SARLOC can be used without downloading an app but it requires data signal:
- When you have data and signal, you will phone emergency services , they will then send you a text message with a URL link and as soon as you click this, it will send your location to Emergency Services.
Emergency Services were trying to find out a way to help lost personal when they don’t have data, which is where the development of SARLOC V 2 was created, which is an app that can be downloaded. If you have the app and find yourself with signal and no data then:
- You will phone the emergency services, then you can use the app to give you your exact location and verbally tell the Emergency Services what your grid references are.
If you have the app and have data signal then Emergency Services may give you a SARKEY which once entered into the app will send your location to the Emergency Services like the URL link does.
The SARLOC app can currently be downloaded on the Apple App Store for less than £2. An android version is currently under development and testing.
Here is a link to Mike Raine Upland Lives podcast episode with Russ Hore who is the creator of SARLOC:
OSLocate is an app that compliments the use of Maps and should not replace a compass. The app doesn’t require signal, the inbuilt GPS system can find your location. OSLocate converts the GPS location readings from your mobile phone to the Ordnance Survey National Grid references so you can locate yourself on the map accurately. The app also includes a compass feature as well as the option to share your location with friends and family via messaging or social media.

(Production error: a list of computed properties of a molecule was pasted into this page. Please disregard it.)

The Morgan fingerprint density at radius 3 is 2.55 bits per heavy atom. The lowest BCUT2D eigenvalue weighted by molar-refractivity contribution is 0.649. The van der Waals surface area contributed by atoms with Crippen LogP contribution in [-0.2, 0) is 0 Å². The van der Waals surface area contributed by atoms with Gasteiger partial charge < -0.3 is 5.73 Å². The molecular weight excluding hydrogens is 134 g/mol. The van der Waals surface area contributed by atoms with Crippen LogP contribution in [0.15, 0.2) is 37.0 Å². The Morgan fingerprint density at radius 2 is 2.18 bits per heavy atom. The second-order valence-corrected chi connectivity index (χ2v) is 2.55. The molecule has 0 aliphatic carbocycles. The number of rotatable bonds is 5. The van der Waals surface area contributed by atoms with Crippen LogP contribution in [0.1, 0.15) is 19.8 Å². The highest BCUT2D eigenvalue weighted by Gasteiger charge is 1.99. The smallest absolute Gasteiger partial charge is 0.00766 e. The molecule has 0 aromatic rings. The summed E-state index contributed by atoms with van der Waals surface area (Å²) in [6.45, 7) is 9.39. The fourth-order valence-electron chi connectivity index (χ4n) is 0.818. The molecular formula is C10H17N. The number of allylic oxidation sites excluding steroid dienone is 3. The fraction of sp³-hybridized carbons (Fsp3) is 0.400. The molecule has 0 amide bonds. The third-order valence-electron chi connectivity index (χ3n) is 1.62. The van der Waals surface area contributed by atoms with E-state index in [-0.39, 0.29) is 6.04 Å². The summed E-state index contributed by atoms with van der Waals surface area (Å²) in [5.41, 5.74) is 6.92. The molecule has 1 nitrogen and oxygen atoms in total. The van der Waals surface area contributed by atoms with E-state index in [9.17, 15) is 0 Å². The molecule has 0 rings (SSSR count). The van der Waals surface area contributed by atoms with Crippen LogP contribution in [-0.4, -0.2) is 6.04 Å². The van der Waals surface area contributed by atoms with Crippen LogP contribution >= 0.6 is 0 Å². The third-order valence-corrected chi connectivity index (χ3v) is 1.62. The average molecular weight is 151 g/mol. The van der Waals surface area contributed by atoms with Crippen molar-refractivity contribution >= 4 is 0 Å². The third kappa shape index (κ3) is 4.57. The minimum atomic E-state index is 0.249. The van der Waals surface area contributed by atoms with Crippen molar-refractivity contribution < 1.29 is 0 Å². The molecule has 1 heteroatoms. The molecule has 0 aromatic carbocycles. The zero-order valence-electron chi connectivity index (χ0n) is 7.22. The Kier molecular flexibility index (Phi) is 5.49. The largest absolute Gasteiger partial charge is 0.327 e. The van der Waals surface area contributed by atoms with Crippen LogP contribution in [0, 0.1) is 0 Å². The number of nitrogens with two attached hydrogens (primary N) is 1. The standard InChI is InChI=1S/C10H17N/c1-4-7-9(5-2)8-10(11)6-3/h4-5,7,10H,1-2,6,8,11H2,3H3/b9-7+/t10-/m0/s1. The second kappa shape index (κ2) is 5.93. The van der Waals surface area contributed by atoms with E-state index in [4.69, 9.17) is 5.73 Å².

We are often asked about What3Words and the reliability of it after some negative reports came out. The app has divided the world into three metre squares and each of these squares are given a combination of three words, for example the BCS Bothy is articulated.eagles.revolting. This has become rather handy when sharing amongst friends and family to share where you are, however there were reports of Emergency Services not advising the use of what3words due to the issue of pronunciation. As we all pronounce words differently, there were issues where the Emergency Services were getting sent to the completely wrong place as they had heard a word wrong or it had been said differently due to accents. What3Words has listened to these reports and have now added the feature of 6-10 figure grid references being provided alongside the three words. If you have this app and haven’t set that up yet, here is how:
- Click on Setting
- Click on Display Settings
- Scroll down to ‘Country-specific systems’ and drop the arrow down to open up the menu
- Here you can choose to have either Eastings, Northing or the choice of 6, 8 or 19 Digit Grid Reference
Depending on your choice your location will look similar to this:
This has been a brief run through of some of the devices and apps we have trialed and use when out and about either on our own personal adventures or with groups. As mentioned before there is a wide variety of devices/apps available and all have their advantages and disadvantages and it is all down to personal preference. No point having a device or app that you don’t know how to work. Just don’t be that person who climbs a hill using Google Maps…